What day would you give up on them?

Discussion in 'Incubating & Hatching Eggs' started by jsvand5, Oct 5, 2011.

  1. jsvand5

    jsvand5 Songster

    Jul 7, 2009
    Ocala, FL
    I have been incubating a couple dozen eggs since saturday night. All are shipped eggs. None are showing any signs of developing yet. How long would you give them? I was thinking maybe another day or two. They are pretty light eggs so I can see into them pretty easily when candling. Thanks.

  2. mrslb333

    mrslb333 Songster

    Jun 15, 2010
    Halifax, Nova Scotia
    It depends how experienced you are at candling [​IMG] I'd leave them till they are 7 days and toss them if they are still clear. Some times shipped eggs can get damaged in transit by temps and shaking and there is also the possibility that they are not fertile.
    Fingers crossed for you though [​IMG]
  3. Wynette

    Wynette Moderator Staff Member

    Sep 25, 2007
    I would never make a decision in the first 10 days. That's just me.

    Haching is definitely good for your patience.
  4. jsvand5

    jsvand5 Songster

    Jul 7, 2009
    Ocala, FL
    Thanks, I'll wait till day ten. I don't have much hope for them though.

  5. Gypsy07

    Gypsy07 Songster

    Feb 4, 2010
    Glasgow, Scotland
    Yeah, at least ten days for me too. Just to be sure! I candle on day 6 and mark the 'definites' and the 'maybes' and the 'definitely nots' with pencil on the shells. Then I put them ALL back in till day 12. I know I'll usually get a few 'maybes' developing and once or twice with thick and/or dark shelled eggs, I've also had the odd 'definitely not' go on to develop and hatch out a perfectly healthy chick.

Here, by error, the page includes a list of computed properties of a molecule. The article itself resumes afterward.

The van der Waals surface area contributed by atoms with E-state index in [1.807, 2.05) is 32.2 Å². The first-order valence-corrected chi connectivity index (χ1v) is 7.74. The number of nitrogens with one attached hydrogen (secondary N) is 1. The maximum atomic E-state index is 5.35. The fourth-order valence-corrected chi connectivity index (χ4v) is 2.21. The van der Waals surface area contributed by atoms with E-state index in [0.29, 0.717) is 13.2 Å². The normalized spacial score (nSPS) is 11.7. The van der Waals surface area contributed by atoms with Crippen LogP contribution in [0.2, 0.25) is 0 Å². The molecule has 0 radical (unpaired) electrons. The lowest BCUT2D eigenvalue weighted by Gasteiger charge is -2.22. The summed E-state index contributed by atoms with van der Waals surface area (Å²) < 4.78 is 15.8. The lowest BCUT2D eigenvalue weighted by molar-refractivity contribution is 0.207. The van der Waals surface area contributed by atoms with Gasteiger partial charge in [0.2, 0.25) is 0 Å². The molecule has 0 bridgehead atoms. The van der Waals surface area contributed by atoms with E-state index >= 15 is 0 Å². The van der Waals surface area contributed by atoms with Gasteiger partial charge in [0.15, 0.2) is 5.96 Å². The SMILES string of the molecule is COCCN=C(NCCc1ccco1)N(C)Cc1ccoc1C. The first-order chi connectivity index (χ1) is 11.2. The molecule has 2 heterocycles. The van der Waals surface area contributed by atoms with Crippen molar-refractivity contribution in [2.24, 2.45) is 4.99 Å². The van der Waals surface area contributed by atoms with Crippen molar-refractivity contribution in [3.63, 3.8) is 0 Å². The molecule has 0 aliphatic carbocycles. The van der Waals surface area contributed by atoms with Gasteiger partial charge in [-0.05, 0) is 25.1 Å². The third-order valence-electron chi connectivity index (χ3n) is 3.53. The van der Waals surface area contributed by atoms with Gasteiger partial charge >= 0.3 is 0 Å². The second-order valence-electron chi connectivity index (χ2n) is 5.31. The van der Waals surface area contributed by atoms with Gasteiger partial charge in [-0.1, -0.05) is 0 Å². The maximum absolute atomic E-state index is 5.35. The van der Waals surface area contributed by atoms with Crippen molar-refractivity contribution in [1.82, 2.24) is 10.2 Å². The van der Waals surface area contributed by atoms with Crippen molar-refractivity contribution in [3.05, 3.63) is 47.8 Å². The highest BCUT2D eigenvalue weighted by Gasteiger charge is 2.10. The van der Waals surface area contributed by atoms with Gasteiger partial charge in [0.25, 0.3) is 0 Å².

I suppose if I got a better candling light I'd probably be able to tell for sure much earlier on, but I guess I like the element of surprise!

    Also for whatever reason, I find it MUCH easier to pick out the 'definites' and the 'no ways' by day 6 if I'm incubating the eggs on their sides and they're being rolled side to side by the turner. When I'm using a bator that holds them upright and swings them back and forth, the veins and tiny embryo are always much less visible...

BackYard Chickens is proudly sponsored by